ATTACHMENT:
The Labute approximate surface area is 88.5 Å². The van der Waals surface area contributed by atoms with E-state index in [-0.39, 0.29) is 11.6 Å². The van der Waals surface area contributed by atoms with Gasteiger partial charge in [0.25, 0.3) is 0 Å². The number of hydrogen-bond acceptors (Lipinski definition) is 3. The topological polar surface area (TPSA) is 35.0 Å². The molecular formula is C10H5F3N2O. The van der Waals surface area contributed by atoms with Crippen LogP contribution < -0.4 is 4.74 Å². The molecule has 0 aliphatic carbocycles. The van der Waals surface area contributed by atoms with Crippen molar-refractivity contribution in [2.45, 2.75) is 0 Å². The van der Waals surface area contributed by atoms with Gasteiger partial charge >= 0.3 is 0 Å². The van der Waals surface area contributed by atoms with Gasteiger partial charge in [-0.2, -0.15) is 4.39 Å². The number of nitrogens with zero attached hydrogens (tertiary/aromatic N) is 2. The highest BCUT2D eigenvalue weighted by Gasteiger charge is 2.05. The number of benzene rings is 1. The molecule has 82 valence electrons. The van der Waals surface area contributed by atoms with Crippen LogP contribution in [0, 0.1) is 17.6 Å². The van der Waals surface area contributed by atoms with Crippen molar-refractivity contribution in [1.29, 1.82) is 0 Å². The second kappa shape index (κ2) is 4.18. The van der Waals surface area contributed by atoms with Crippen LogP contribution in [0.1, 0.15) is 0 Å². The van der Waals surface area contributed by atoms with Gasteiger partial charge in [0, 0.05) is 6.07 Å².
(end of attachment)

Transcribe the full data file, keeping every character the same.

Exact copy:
The Labute approximate surface area is 88.5 Å². The van der Waals surface area contributed by atoms with E-state index in [-0.39, 0.29) is 11.6 Å². The van der Waals surface area contributed by atoms with Gasteiger partial charge in [0.25, 0.3) is 0 Å². The number of hydrogen-bond acceptors (Lipinski definition) is 3. The topological polar surface area (TPSA) is 35.0 Å². The molecular formula is C10H5F3N2O. The van der Waals surface area contributed by atoms with Crippen LogP contribution < -0.4 is 4.74 Å². The molecule has 0 aliphatic carbocycles. The van der Waals surface area contributed by atoms with Crippen molar-refractivity contribution in [2.45, 2.75) is 0 Å². The van der Waals surface area contributed by atoms with Gasteiger partial charge >= 0.3 is 0 Å². The van der Waals surface area contributed by atoms with Gasteiger partial charge in [-0.2, -0.15) is 4.39 Å². The number of nitrogens with zero attached hydrogens (tertiary/aromatic N) is 2. The highest BCUT2D eigenvalue weighted by Gasteiger charge is 2.05. The number of benzene rings is 1. The molecule has 82 valence electrons. The van der Waals surface area contributed by atoms with Crippen LogP contribution in [0, 0.1) is 17.6 Å². The van der Waals surface area contributed by atoms with Crippen molar-refractivity contribution in [1.29, 1.82) is 0 Å². The second kappa shape index (κ2) is 4.18. The van der Waals surface area contributed by atoms with Crippen LogP contribution in [0.1, 0.15) is 0 Å². The van der Waals surface area contributed by atoms with Gasteiger partial charge in [0, 0.05) is 6.07 Å².